An inferential comparison between the capabilities and achievements of 1st-year medical and nursing students at the University of the Free State, Bloemfontein, South Africa
Background. Research indicates that academic stressors, living circumstances, working conditions and where students undertake leisure activities affect
academic performance, capabilities and achievements (functionings).
Objective. To investigate how 1st-year medical and nursing students perceived their own capabilities compared with their actual achievements (functionings). The article focuses on the achievements (functionings), as these students were admitted through a selection process, indicating their potential capability to succeed.
Methods. In this descriptive, comparative study, all 1st-year medical and nursing students at the University of the Free State, Bloemfontein, South Africa
were invited to complete a validated questionnaire to reflect their capabilities (scope) and achievements (outcomes). The questionnaire incorporated seven domains: happiness, achievements, health, intellect, social relations, environment and integrity. Data were analysed using descriptive statistics
(frequencies, medians, means, standard deviations and standard errors).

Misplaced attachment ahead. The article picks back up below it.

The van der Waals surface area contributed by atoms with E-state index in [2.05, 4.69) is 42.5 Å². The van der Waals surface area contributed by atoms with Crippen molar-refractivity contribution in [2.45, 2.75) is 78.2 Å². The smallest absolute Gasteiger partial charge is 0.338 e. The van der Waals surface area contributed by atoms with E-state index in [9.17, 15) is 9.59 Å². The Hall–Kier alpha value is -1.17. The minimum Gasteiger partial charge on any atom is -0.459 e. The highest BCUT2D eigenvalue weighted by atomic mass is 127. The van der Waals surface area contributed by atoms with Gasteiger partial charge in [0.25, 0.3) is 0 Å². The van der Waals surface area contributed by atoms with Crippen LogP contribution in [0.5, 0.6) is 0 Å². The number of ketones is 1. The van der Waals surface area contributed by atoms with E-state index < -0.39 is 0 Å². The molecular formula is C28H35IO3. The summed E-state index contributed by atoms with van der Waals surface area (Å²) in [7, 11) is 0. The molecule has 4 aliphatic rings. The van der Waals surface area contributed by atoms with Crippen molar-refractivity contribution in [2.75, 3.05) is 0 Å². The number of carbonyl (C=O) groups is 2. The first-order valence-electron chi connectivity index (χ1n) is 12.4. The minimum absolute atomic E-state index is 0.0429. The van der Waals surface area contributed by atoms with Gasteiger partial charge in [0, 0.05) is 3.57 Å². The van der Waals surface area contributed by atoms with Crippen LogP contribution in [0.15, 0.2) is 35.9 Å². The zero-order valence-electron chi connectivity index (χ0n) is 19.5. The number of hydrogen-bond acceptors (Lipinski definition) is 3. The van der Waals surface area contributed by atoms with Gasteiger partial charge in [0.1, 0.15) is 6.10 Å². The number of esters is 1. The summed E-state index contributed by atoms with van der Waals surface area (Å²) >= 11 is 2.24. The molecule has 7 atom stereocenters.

Results. All respondents valued the domains positively with regard to the outcomes (functionings). On average, nursing students valued the domains
17.4% lower than the medical students. Integrity was valued the highest by all. Health scored the lowest in the medical group, and environment (where
students study and undertake leisure activities) the lowest in the nursing group.
Conclusions. Medical schools should include wellness in their curricula, limit the degree of physical and emotional exhaustion associated with training, and have realistic expectations of students. Programmes should allocate enough time for students to manage their time well to take part in physical activity and eat healthy foods. Nursing students’ work environment should improve. More time should be made available for leisure activities and
improvement to students’ study environment.
A M Gerber, Department of Basic Medical Sciences, Faculty of Health Sciences, University of the Free State, Bloemfontein
R Botes, Department of Clinical Epidemiology, University Medical Center Groningen, University of Groningen
A Vorster, Department of Basic Medical Sciences, Faculty of Health Sciences, University of the Free State, Bloemfontein
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Date published: 2016-09-09
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